Scary Cosmic Sights For Halloween Night

This new Hubble Space Telescope photo from June 19, 2019 captures two equal-sized galaxies in a collision that look like a face with two owl-like eyes. Residing 704 million light-years from Earth, this system is catalogued as Arp-Madore 2026-424 (AM 2026-424). NASA, ESA, J. Dalcanton, B.F. Williams and M. Durbin

Planning some Halloween fun? Let the cosmos help. The universe was made for Halloween with its numbing emptiness, subzero dark and curdled nebulae. In celebration of the day, this new image from the Hubble Space Telescope captures two galaxies of equal size in a collision that appears to resemble a ghostly face.

NGC 1999 in Orion is a bright, dusty star-forming region, but this sinister silhouette is a hole blown in the nebula by powerful winds from newborn suns. NASA

Although galaxy collisions are common — especially in the early universe when the distances between galaxies was much smaller — most are not head-on impacts like the one that likely created this Arp-Madore system 704 million light-years from Earth. Given all the empty space between stars, it’s highly unlikely any stars crashed into each other in the slam, but the violent encounter has created a striking wreath of stars around the duo. The galaxies’ mutual gravities have pulled and stretched their disk of gas, dust and stars outward to form a ring of intense star formation in the shape of a “nose” and “face.”

This is my favorite scary astronomical image. The Ghost Nebula, also known vdB 141, glows from light reflected by stars embedded within. T.A. Rector/University of Alaska Anchorage, H. Schweiker/WIYN and NOAO/AURA/NSF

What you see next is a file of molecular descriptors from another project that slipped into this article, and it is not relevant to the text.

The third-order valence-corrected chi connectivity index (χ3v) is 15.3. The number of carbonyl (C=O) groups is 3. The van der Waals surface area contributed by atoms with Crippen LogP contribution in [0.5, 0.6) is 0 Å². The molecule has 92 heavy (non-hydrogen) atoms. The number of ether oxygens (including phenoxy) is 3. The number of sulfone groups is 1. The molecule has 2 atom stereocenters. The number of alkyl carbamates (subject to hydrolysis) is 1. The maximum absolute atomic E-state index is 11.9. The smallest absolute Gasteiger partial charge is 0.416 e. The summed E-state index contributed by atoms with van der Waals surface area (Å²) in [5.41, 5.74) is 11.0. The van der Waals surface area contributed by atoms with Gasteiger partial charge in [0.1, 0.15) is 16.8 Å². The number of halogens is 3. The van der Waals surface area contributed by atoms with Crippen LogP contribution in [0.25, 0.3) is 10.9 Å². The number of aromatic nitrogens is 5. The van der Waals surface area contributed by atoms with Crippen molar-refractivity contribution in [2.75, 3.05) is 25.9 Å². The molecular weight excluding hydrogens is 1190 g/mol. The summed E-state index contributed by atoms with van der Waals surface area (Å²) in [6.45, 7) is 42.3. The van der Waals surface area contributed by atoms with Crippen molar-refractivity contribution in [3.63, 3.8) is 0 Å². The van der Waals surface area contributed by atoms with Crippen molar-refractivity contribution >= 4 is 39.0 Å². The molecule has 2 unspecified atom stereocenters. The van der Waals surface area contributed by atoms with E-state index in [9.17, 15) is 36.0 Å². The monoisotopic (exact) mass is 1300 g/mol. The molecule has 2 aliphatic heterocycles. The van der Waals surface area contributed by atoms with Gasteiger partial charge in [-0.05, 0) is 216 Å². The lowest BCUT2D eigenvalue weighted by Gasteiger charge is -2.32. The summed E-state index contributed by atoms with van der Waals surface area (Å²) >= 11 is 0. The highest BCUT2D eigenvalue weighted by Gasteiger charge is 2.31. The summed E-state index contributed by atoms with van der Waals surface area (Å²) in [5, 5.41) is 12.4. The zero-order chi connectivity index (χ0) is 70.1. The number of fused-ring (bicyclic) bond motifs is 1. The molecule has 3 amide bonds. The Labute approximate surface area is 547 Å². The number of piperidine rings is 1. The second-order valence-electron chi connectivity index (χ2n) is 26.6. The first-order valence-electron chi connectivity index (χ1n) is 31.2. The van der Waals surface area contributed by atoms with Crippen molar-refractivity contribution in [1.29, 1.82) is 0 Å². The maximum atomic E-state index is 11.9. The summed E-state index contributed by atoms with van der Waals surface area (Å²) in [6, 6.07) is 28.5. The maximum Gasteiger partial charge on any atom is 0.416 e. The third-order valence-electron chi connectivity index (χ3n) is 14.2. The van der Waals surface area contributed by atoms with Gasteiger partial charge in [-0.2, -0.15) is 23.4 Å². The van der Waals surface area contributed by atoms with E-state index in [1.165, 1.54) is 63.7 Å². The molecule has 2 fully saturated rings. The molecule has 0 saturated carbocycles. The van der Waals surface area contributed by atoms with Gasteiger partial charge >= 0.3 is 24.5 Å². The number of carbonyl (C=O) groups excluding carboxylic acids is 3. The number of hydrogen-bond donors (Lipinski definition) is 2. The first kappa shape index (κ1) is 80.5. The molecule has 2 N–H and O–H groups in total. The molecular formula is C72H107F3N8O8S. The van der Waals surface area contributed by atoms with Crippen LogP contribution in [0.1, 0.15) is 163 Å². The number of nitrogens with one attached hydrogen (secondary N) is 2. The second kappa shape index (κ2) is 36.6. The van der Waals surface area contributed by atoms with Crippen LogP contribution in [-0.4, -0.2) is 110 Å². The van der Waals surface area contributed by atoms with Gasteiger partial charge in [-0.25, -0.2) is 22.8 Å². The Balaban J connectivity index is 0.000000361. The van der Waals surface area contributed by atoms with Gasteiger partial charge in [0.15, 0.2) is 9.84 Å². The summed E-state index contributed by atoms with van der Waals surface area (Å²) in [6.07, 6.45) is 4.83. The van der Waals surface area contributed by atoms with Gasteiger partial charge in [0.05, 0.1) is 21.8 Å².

Ring galaxies are rare, and only a few hundred of them reside in our cosmic neighborhood. The galaxies have to collide at just the right orientation so that they interact to create the ring. In time they will merge together completely into a single much larger galaxy, hiding the evidence of the cataclysmic catastrophe.

If you’re familiar with the Harry Potter books and movies you might recognize the face of a Deatheater in this frightful nebula that goes by the innocent name Sharpless 2-68. A star within the object sets it aglow. A. Rector and H. Schweiker, WIYN, UAA, NOAO, NSF

The side-by-side pairing of the two central bulges (eyes) of stars in the galaxies is a bit unusual. Astronomers believe that since the bulges appear to be the same size, the crashing galaxies were equally massive. This is different from the more common collisions in which small galaxies are gobbled up by their larger neighbors.

The Witch Head Nebula, also known as IC 2118, is a faint cloud of interstellar dust in Eridanus illuminated by nearby Rigel (right). Can you see the facial profile? SSRO

This galaxy system is catalogued as Arp-Madore 2026-424 (AM 2026-424) in the Arp-Madore “Catalogue of Southern Peculiar Galaxies and Associations”. Astronomer Halton Arp published his compendium of 338 unusual-looking interacting galaxies in 1966. He later partnered with astronomer Barry Madore to extend the search for unique galactic encounters in the southern sky. Several thousand galaxies are listed in this 1987 survey. Nearly all feature the how galaxies act on other galaxies during encounters or collisions to warp each other’s shapes. Gas and dust clouds in one galaxy slamming into those of another compress the material and fire up waves of new star formation that light up as rings and arcs of hot, blue newborn suns.

I’ll never forget the feeling of mingled terror and wonder I felt watching this enormous auroral curtain tower over my head in July 2012. Bob King

On Halloween night, trick-or-treaters can watch the returning crescent moon shine to the left of Jupiter during prime candy-harvesting hours. While the crescent is shiny bright, the remainder of the moon’s outline will glow spookily with earthshine — light reflected off our own planet to the moon and back. However you see it — scary, beautiful or both —  will be up to your imagination.

Trick or treat! Whether you’re out with the kids Halloween night or hanging out at home you can add this scene to your bag of goodies. Stellarium